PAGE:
A Synergistic Approach to Network-Centricity
(Source: Frost & Sullivan; dated Oct. 14, web-posted Oct. 17, 2005)
By Darren Corbiere, Research Analyst, Aerospace and Defense, Frost & Sullivan


The U.S. defense industry has produced some of the most advanced defense communications systems ever conceived. However, as sophisticated as they are, most are not interoperable. Stand-alone systems designed to carry out a function without consideration of their ability to share information has been the traditional norm. The military and other government agencies however are demanding interoperability.

As a not-for-profit organization, the Network Centric Operations Industry Consortium (NCOIC) leverages the resources and talents of its members to bring about innovative solutions to both the military and commercial marketplaces with the development of standards that support integration and networking as its goal.

The consortium met in Austin Texas from the 19th to September 23, 2005. The meeting brought together a large group of industry leaders to discuss the future of network centric warfare. Guest speakers from the defense industry and the military outlined some of the issues faced by soldier, sailors and airmen hoping to enlighten manufactures of their needs. Mr. Fred Stein, who is the Senior Principal Engineer and Director of Operations for Ft. Hood, MITRE Corporation, spoke dynamically of the issues he sees as central to the war fighter. Three systems took center stage during his presentation:

--The Enhanced Position Locating Reporting System (EPLRS), described as the backbone communication system of the maneuver brigade, provides secure, jam-resistant, near real-time data communications.

--Force XXI Battle Command, Brigade and Below (FBCB2) provides enhanced situational awareness to the lowest tactical level-the individual solider-and a seamless flow of command and control information across the battlefield

--Blue Force Tracker (BFT) is typically a small piece of equipment that allows us to view and track the position of US and Allied forces on the battlefield. Every person and piece of equipment outfitted with a blue force tracker is seen and becomes part of our war-fighting network.

These systems along with others form the foundation of what will lead to a totally integrated battlefield. Mr. Stein dismissed the idea of a homogeneous solution as not commercially viable but encouraged the participants to recognize that interoperable systems must and will be achieved.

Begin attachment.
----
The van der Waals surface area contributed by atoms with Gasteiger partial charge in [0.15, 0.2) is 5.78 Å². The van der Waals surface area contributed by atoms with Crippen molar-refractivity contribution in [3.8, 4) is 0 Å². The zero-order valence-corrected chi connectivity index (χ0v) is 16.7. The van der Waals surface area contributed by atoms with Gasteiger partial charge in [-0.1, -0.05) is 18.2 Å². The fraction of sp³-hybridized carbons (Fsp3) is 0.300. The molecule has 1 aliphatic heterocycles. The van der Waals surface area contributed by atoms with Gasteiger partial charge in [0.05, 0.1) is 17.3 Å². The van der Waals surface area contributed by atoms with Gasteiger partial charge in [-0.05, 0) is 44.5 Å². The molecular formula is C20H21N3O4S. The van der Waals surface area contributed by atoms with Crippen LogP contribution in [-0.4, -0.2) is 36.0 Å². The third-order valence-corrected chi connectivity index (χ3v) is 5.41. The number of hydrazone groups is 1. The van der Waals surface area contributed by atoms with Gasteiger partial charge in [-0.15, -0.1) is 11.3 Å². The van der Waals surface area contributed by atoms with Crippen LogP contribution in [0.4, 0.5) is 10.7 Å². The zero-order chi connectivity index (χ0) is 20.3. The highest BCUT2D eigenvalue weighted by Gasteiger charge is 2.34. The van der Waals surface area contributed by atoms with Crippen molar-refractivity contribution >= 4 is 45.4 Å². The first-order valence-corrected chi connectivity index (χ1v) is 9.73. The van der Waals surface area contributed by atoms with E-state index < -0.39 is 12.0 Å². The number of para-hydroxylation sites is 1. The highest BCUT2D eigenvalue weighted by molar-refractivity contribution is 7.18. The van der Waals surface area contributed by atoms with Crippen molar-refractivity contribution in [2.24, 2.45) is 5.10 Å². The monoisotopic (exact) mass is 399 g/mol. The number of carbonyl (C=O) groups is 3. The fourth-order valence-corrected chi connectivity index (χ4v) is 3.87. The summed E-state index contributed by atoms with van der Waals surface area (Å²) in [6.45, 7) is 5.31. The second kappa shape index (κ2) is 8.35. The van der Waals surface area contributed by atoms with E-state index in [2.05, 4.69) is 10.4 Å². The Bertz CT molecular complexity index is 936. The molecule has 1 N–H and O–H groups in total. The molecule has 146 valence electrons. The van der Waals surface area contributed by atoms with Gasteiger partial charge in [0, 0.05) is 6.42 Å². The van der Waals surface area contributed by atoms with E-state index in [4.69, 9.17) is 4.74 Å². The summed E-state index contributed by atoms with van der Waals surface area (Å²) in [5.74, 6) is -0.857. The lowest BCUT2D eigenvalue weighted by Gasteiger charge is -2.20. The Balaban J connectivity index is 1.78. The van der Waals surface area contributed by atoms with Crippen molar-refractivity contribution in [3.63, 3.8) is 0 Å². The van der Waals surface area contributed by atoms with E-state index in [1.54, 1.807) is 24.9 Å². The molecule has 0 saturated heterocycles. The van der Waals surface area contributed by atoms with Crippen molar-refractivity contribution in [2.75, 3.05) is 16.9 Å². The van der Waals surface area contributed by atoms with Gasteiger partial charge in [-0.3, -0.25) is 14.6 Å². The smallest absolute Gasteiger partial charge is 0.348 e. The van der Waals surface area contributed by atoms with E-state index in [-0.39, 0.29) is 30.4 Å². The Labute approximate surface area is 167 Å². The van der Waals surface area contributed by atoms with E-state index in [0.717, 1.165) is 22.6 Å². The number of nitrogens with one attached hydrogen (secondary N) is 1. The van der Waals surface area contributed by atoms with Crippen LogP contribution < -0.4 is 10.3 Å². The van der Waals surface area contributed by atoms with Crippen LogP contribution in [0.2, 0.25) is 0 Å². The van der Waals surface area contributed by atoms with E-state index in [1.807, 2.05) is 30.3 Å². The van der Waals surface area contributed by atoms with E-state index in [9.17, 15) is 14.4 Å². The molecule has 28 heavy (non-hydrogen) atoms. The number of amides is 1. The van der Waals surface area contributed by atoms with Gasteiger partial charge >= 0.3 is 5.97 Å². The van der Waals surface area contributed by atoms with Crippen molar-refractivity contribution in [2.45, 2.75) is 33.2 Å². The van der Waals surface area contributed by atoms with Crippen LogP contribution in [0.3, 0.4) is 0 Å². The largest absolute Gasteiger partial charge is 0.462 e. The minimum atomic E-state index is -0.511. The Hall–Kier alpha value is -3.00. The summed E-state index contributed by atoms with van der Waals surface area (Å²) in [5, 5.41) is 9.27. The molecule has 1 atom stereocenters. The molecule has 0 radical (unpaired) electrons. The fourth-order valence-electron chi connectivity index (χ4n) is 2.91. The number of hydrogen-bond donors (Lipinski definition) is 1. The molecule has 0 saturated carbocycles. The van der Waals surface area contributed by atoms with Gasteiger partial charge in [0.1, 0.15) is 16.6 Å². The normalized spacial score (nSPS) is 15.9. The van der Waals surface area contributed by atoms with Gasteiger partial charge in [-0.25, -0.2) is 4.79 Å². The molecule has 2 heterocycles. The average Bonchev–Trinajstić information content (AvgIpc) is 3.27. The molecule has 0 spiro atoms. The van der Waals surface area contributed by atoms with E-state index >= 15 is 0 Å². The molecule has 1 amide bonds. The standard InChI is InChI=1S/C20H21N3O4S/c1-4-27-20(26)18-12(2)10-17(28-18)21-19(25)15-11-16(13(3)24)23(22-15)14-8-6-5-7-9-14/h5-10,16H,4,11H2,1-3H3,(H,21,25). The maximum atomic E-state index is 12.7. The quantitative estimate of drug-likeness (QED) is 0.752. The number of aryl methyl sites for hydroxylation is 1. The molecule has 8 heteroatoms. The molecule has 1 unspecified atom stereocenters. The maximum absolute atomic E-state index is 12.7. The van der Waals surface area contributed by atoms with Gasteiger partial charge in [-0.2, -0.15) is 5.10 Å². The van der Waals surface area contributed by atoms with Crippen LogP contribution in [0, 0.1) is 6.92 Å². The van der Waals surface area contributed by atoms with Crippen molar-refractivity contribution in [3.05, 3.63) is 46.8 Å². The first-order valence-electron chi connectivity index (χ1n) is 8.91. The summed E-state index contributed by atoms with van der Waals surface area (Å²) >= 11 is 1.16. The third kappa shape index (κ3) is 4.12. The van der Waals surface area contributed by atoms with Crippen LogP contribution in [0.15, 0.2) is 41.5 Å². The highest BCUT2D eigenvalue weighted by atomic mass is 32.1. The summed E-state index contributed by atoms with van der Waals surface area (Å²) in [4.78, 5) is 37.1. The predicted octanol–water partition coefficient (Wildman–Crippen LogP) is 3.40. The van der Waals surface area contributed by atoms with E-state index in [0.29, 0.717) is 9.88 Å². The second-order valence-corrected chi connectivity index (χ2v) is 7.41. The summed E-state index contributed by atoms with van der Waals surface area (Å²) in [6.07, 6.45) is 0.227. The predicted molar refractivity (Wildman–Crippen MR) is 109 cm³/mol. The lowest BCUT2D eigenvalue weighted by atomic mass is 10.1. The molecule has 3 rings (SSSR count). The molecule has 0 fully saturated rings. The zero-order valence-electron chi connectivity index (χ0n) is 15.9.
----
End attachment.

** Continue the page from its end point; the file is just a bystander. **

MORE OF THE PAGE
Interestingly, Mr. Stein describe two types of soldier, one was what he called "digital natives" and the other "digital immigrants". He segmented them by age and while those descriptions accurately portray distinctions; the real divide may not be age but rather between service members who have grown up in a wired environment and those who have not. The fact that the military is a culturally diverse group makes it difficult to identify who will assimilate the systems and who will have difficulty. This fact is true; the military is adopting highly specialized and technical equipment on a wide scale. Consequently, training is definitely an area of a growing opportunity.

Some of the key takeaways from the plenary conference were the needs to integrate every person and every piece of equipment. Doing so will depend largely on the industry’s ability to reduce size, weight and power requirements of current technology. Soldiers and Marines are already over-burdened by the equipment they carry. Latency between systems is a critical area not immediately recognized. Latency of seconds rather than minutes is needed to prevent fratricide. Also noted was the need to increase the number and type of aircraft that are datalinked. Aircraft such as the A-10, the C130 and others are in need of significant updates to bring them into the fold.

With all the various areas of interest identified at the conference it is clear that the consortium has its work cut out for it. These issues are not easily resolved and bringing solutions together from 79 of the world’s most prestigious defense contractors would seem impossible. The consortium, though, is the right way to go about it.

Hopefully the consortium succeeds in their efforts because the result will bring about a win-win situation for everyone involved. The companies win in the form of lowered costs for development, the military wins through common resources and integration and most importantly, the soldiers on the ground will win through less exposure to hostile situations because of increased situational awareness.

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